A new development proposed on Folly Road has many James Island residents looking for answers.
Known as The Lively, the project would sit on a 10-acre property at the northwest corner of South Grimball and Folly roads and include 340 residential units, studio space for artists, and a commercial market area for vendors. Islanders most likely to be affected by the proposed project have raised serious concerns during two recent community meetings hosted by developers Orange Capital Advisors. And with the next presentation scheduled for May 24 focusing on traffic, it’s a safe bet that plenty more will be said before the final plans for The Lively are submitted to Charleston County at the end of the month.
“When it comes to us that have to live here, there’s no other place for us to go,” said James Island resident Elizabeth Singleton, who argues that infrastructure can’t support another development in the area. “You’re in the heart of the Gullah-Geechee corridor. I live on 5 acres. Right now, with the development that just started, Bambi, which was living in the woods, is in my back yard.”
In addition to added density, flooding and congestion were the main points brought up by those who spoke during Thursday’s community meeting. A traffic study of the proposed project prepared for the developers and made available online at thelivelyonfollyroad.com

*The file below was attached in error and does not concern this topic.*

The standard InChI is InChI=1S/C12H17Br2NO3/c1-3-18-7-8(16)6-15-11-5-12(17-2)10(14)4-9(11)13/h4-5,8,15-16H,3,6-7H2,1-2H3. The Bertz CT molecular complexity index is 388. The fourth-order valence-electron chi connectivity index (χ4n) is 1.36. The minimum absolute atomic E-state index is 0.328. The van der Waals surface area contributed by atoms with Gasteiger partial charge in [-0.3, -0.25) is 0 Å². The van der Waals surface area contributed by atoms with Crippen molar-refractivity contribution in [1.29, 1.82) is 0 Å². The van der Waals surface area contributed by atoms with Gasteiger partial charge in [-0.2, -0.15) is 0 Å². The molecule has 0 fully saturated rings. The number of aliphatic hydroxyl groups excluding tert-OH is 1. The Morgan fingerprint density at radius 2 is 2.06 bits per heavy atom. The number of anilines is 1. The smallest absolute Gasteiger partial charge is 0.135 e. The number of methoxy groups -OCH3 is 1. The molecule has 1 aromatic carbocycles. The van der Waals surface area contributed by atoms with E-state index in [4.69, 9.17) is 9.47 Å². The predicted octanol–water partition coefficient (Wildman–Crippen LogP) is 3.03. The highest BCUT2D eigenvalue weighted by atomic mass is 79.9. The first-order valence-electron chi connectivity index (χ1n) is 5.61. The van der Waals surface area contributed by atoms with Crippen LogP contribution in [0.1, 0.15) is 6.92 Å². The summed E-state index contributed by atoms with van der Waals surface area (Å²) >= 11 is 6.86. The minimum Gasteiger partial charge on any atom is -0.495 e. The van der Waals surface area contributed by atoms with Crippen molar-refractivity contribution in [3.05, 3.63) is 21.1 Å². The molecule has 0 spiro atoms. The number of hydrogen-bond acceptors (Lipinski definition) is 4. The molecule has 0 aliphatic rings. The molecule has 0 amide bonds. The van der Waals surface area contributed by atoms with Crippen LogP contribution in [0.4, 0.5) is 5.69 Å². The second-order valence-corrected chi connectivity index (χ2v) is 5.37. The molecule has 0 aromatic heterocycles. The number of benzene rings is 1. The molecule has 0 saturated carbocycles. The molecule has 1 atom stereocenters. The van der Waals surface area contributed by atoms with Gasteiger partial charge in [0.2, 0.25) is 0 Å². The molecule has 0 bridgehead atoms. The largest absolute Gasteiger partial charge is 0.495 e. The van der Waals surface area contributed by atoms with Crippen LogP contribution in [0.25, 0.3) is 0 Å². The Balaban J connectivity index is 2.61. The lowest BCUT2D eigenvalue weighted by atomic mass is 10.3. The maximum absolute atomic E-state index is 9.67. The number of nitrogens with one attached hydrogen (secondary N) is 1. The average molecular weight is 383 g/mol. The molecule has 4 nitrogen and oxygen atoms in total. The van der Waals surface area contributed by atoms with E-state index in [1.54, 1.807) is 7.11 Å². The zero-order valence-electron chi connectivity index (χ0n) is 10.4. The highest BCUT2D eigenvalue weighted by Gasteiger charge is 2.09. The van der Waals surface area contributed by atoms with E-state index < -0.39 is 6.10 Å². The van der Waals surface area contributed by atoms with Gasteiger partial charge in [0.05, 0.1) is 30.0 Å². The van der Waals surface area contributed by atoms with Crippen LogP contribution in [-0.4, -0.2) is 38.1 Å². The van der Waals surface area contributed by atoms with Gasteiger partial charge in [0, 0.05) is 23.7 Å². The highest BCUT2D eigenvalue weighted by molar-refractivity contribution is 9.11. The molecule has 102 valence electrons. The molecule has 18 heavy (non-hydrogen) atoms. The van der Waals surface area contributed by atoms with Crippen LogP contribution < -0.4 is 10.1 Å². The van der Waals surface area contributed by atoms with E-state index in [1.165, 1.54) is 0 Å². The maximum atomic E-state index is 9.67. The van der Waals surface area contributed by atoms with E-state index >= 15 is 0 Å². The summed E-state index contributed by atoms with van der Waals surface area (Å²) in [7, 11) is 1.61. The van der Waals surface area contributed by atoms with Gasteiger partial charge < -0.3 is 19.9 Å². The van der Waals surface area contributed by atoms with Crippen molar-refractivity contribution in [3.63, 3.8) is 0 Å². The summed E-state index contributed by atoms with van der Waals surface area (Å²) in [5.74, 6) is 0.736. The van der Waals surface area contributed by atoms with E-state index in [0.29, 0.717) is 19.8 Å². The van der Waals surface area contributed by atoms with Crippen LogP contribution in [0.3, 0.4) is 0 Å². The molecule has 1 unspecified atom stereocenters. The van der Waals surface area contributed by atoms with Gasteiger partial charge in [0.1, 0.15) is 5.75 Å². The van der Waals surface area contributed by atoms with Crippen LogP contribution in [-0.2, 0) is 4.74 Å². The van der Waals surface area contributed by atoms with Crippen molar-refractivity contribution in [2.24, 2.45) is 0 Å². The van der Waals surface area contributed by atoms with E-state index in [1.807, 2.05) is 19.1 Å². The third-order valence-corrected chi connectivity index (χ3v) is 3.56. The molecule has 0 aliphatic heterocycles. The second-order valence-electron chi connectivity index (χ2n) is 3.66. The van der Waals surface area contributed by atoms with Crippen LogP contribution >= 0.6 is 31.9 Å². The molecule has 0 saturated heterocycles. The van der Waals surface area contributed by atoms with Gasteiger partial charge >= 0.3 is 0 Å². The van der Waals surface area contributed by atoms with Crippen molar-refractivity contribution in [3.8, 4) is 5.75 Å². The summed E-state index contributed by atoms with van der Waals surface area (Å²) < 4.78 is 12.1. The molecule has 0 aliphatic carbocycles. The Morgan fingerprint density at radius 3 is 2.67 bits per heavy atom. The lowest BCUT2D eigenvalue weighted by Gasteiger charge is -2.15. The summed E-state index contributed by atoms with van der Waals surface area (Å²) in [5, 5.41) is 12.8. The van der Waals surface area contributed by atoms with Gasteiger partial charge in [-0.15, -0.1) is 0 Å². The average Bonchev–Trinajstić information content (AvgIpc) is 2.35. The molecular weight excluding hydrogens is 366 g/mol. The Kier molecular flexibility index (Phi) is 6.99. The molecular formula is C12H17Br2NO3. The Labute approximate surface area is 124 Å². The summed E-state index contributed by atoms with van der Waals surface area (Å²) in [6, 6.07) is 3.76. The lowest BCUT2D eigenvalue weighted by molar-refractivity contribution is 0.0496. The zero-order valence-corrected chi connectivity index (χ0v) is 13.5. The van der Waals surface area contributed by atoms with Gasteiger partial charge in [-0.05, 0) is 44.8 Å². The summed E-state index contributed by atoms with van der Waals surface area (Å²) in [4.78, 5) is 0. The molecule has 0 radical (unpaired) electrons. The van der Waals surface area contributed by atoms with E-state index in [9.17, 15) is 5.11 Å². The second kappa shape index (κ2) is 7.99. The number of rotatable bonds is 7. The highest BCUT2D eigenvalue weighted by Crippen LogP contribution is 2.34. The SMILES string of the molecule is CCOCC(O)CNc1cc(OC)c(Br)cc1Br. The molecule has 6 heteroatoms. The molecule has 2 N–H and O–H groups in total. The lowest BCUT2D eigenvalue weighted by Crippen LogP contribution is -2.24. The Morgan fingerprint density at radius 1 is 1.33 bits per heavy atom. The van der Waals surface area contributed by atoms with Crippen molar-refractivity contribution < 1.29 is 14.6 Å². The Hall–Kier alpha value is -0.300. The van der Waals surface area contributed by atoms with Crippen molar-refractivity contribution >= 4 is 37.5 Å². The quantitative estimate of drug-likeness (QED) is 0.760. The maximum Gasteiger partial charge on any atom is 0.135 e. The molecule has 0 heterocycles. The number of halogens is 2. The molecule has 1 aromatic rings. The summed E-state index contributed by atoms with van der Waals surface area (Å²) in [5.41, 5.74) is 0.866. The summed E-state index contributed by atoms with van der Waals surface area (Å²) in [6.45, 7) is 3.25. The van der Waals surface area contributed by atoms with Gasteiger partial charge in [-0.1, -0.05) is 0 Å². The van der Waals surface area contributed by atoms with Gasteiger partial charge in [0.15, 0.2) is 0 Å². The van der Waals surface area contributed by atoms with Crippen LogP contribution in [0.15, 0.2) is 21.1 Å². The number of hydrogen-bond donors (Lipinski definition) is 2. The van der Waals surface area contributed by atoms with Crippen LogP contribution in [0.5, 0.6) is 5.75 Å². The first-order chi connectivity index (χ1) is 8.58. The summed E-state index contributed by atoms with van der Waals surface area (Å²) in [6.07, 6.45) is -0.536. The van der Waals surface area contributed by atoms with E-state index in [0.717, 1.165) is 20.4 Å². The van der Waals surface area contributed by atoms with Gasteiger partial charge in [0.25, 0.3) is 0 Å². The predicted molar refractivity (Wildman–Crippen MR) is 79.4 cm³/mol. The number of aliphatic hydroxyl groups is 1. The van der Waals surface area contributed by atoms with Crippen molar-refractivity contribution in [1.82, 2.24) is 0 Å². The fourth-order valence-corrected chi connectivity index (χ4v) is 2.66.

states that The Lively will have one full-access driveway and two right-in, right-out access driveways on Folly Road. For years, local leaders and residents have asked for the addition of a traffic signal at the intersection of South Grimball and Folly roads to improve traffic conditions in the area.
Current designs show that the buildings along the property will be three to four stories tall with a max height of 55 feet. Those behind the project say that 50 percent of The Lively’s retail space will be available as an incubator for local artists and vendors for $100 per month. A steering committee will be established to recruit potential candidates.
“I think everyone’s got issues here with the traffic and stormwater,” said Orange Capital Advisors president McFaddin Blanding at Thursday’s meeting. “If you’re upset about that now, then this project is probably not for you. But for the folks that have seen traffic build up over time and have been marginalized, I think this is the chance to take something that is occurring at a very rapid rate and set the precedent of how future projects need to approach these areas where you do have a very cultural sense that exists there.”